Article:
On Tuesday, NASCAR announced a plethora of penalties to several NASCAR Cup Series organizations, as a result of various actions, comments, and incidents from last weekend’s contest at Phoenix Raceway.
The most severe penalties to come out of Phoenix Raceway were distributed to Hendrick Motorsports and Kaulig Racing, with a combined five entries being slapped with L2 penalties, for the illegal modification of a single-source part.
Entries that were piloted by Kyle Larson (No. 5), Josh Berry (No. 9), William Byron (No. 24), Justin Haley (No. 31), and Alex Bowman (No. 48) have each been deducted 100 driver and owner points, as well as 10 Playoff Points.
Meanwhile, crew chiefs Cliff Daniels (No. 5), Alan Gustafson (No. 9), Rudy Fugle (No. 24), Trent Owens (No. 31), and Blake Harris (No. 48) have each been suspended for the next four points-paying NASCAR Cup Series events, and assessed a fine of $100,000.
These point penalties have had the following impact on point standings:
- Kyle Larson drops from 5th to 32nd in NCS Driver Points.
- The Hendrick Motorsports No. 5 drops from 5th to 32nd in NCS Owner Points.
- William Byron drops from 4th to 29th in NCS Driver Points.
- The Hendrick Motorsports No. 24 drops from 4th to 28th in NCS Owner Points.
- Alex Bowman drops from 1st to 23rd in NCS Driver Points.
- The Hendrick Motorsports No. 48 drops from 1st to 23rd in NCS Owner Points.
- Justin Haley drops from 24th to 38th in NCS Driver Points.
- The Kaulig Racing No. 31 drops from 25th to 42nd in NCS Owner Points.
- Josh Berry is ineligible for NCS Driver Points.
- The Hendrick Motorsports No. 9 drops from 17th to 41st in NCS Owner Points.
UPDATE – March 15th at 2:00 PM ET: Hendrick Motorsports has announced that it will be appealing the penalties assessed to its four teams for the modification of a single-source NextGen part (hood louvers). The statement from the organization reads as follows:
“On Friday at Phoenix Raceway, NASCAR identified louvers on our race cars during a voluntary inspection 35 minutes after the opening of the garage and prior to on-track activity. NASCAR took possession of the parts approximately four hours later with no prior communication. The situation had no bearing on Saturday’s qualifying session or Sunday’s race.
We are disappointed with today’s decision by NASCAR to issue penalties and have elected to appeal based on a variety of facts that include:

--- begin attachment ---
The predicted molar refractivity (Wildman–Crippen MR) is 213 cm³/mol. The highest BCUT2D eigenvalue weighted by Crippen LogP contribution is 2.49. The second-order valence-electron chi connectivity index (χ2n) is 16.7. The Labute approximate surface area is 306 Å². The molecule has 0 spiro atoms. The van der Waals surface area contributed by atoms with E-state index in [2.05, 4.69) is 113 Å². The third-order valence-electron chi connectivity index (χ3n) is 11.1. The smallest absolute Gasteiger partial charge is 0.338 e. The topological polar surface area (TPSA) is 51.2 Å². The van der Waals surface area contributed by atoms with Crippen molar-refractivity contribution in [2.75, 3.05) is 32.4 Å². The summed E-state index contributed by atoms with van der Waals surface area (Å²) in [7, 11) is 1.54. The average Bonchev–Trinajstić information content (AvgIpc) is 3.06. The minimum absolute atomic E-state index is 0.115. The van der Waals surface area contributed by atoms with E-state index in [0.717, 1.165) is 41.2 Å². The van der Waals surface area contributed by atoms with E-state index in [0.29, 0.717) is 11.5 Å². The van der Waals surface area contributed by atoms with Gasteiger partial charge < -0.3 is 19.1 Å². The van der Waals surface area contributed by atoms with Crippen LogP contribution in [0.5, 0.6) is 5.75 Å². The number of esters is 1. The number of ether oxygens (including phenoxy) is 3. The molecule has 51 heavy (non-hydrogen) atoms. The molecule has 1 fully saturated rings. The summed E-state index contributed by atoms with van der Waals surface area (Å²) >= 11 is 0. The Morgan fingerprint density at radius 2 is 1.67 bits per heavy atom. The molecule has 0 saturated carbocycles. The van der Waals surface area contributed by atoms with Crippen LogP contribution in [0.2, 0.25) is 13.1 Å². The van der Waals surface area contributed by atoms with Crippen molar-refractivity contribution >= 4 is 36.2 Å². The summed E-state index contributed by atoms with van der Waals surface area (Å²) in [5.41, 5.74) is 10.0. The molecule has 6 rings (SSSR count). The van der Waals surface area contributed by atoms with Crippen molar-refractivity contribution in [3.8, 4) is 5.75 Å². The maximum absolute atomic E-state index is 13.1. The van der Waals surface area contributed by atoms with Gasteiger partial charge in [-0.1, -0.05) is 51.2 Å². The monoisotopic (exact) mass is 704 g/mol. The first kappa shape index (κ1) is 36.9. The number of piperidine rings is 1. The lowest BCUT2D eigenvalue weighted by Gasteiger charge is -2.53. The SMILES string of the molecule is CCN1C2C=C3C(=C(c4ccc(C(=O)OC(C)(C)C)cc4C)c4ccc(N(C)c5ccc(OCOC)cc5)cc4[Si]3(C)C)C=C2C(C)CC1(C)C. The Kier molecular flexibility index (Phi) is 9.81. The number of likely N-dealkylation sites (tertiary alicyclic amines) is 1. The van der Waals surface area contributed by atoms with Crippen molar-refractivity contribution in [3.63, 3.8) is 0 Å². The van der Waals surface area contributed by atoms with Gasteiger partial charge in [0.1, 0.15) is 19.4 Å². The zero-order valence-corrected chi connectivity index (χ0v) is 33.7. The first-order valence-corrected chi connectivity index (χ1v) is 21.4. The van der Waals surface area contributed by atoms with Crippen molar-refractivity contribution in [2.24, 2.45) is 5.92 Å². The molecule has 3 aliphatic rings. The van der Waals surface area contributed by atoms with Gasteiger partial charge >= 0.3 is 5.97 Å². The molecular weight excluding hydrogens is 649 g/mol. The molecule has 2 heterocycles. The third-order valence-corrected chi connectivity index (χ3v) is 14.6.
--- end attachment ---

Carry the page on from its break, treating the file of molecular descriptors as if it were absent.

- Louvers provided to teams through NASCAR’s mandated single-source supplier do not match the design submitted by the manufacturer and approved by NASCAR
- Documented inconsistent and unclear communication by the sanctioning body specifically related to louvers
- Recent comparable penalties issued by NASCAR have been related to issues discovered during a post-race inspection
For the March 19 NASCAR Cup Series event at Atlanta Motor Speedway, our organization has made the strategic decision not to request deferral of personnel suspensions. Team rosters for this weekend will be updated as soon as substitute crew chiefs are determined.
As of the time of the update, Kaulig Racing has yet to release a statement on the matter.
Stewart-Haas Racing is another organization that will face a penalty following Phoenix, after the right-front wheel on the No. 10 Ford Mustang, driven by Aric Almirola, flew off the car while on track.
As part of NASCAR’s new penalty structure for improperly secured wheels, Almirola was forced to serve a two-lap penalty during Sunday’s NASCAR Cup Series event at Phoenix Raceway, which relegated the Tampa, Florida native to a finish outside the top-30.
In addition to the in-race penalty, served on Sunday, Stewart-Haas Racing and the No. 10 team will be without two key pit crew members for the next two weekends, as NASCAR has suspended jackman Sean Cotten and front tire changer Ryan Mulder.
Michael Osinski will serve as the interim jackman of the No. 10 Ford Mustang, while Davis Sampere will move into the position of front tire changer for the Stewart-Haas Racing entry over the next two weeks.
On a week-to-week basis, Osinski serves as a member of Stewart-Haas Racing’s backup pit crew, while Sampere serves on the pit crew for Rick Ware Racing’s No. 15 entry. Both are expected to return to their usual post at Richmond.
Finally, NASCAR has elected to assess a penalty to Joe Gibbs Racing driver Denny Hamlin, after some contact with long-term rival Ross Chastain in the final laps of Sunday’s United Rentals Work United 500 at Phoenix Raceway.
The penalty for Hamlin is limited to a $50,000 fine and 25 NASCAR Cup Series driver points.
However, it wasn’t the act of the contact itself that drew the penalty for Hamlin, but rather his comments on his relatively-new podcast ‘Actions Detrimental’, where he explicitly states that his contact with Ross Chastain was ‘not an accident’.
Hamlin was penalized under Section 4.4.B of the NASCAR Rule Book, which is outlined as “attempting to manipulate the outcome of the race or championship,” and “wrecking or spinning another vehicle, whether or not that vehicle is removed from competition as a result.”
The Joe Gibbs Racing driver was also penalized surrounding Section 4.4.D of the NASCAR Rule Books, which is outlined by: “Actions by a NASCAR Member that NASCAR finds to be detrimental to stock car racing or NASCAR.”
Why did others get suspended for intentional wrecking someone and not Hamlin? Let’s be consistent with the penalties!